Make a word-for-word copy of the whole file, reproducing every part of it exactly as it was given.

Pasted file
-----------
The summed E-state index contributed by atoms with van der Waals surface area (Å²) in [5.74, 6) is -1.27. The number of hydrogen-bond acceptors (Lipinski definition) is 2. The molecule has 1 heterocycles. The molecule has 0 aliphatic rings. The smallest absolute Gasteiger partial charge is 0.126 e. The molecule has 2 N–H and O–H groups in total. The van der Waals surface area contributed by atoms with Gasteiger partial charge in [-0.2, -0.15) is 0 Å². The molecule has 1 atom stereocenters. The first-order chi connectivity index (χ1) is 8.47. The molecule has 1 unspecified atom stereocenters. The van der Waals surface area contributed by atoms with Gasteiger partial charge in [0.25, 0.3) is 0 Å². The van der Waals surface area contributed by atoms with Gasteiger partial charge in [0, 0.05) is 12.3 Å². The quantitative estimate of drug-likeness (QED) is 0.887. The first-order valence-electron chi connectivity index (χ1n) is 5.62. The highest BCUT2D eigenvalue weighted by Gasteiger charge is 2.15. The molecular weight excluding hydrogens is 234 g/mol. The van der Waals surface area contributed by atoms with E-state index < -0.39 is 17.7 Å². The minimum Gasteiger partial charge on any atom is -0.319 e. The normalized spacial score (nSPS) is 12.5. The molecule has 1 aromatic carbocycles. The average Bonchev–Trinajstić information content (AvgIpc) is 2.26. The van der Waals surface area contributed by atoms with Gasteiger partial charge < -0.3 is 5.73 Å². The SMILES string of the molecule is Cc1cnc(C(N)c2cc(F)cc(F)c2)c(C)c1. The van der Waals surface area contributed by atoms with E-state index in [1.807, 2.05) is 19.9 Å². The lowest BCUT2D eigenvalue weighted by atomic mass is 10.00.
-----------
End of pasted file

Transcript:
The summed E-state index contributed by atoms with van der Waals surface area (Å²) in [5.74, 6) is -1.27. The number of hydrogen-bond acceptors (Lipinski definition) is 2. The molecule has 1 heterocycles. The molecule has 0 aliphatic rings. The smallest absolute Gasteiger partial charge is 0.126 e. The molecule has 2 N–H and O–H groups in total. The van der Waals surface area contributed by atoms with Gasteiger partial charge in [-0.2, -0.15) is 0 Å². The molecule has 1 atom stereocenters. The first-order chi connectivity index (χ1) is 8.47. The molecule has 1 unspecified atom stereocenters. The van der Waals surface area contributed by atoms with Gasteiger partial charge in [0.25, 0.3) is 0 Å². The van der Waals surface area contributed by atoms with Gasteiger partial charge in [0, 0.05) is 12.3 Å². The quantitative estimate of drug-likeness (QED) is 0.887. The first-order valence-electron chi connectivity index (χ1n) is 5.62. The highest BCUT2D eigenvalue weighted by Gasteiger charge is 2.15. The molecular weight excluding hydrogens is 234 g/mol. The van der Waals surface area contributed by atoms with E-state index < -0.39 is 17.7 Å². The minimum Gasteiger partial charge on any atom is -0.319 e. The normalized spacial score (nSPS) is 12.5. The molecule has 1 aromatic carbocycles. The average Bonchev–Trinajstić information content (AvgIpc) is 2.26. The van der Waals surface area contributed by atoms with Gasteiger partial charge < -0.3 is 5.73 Å². The SMILES string of the molecule is Cc1cnc(C(N)c2cc(F)cc(F)c2)c(C)c1. The van der Waals surface area contributed by atoms with E-state index in [1.807, 2.05) is 19.9 Å². The lowest BCUT2D eigenvalue weighted by atomic mass is 10.00.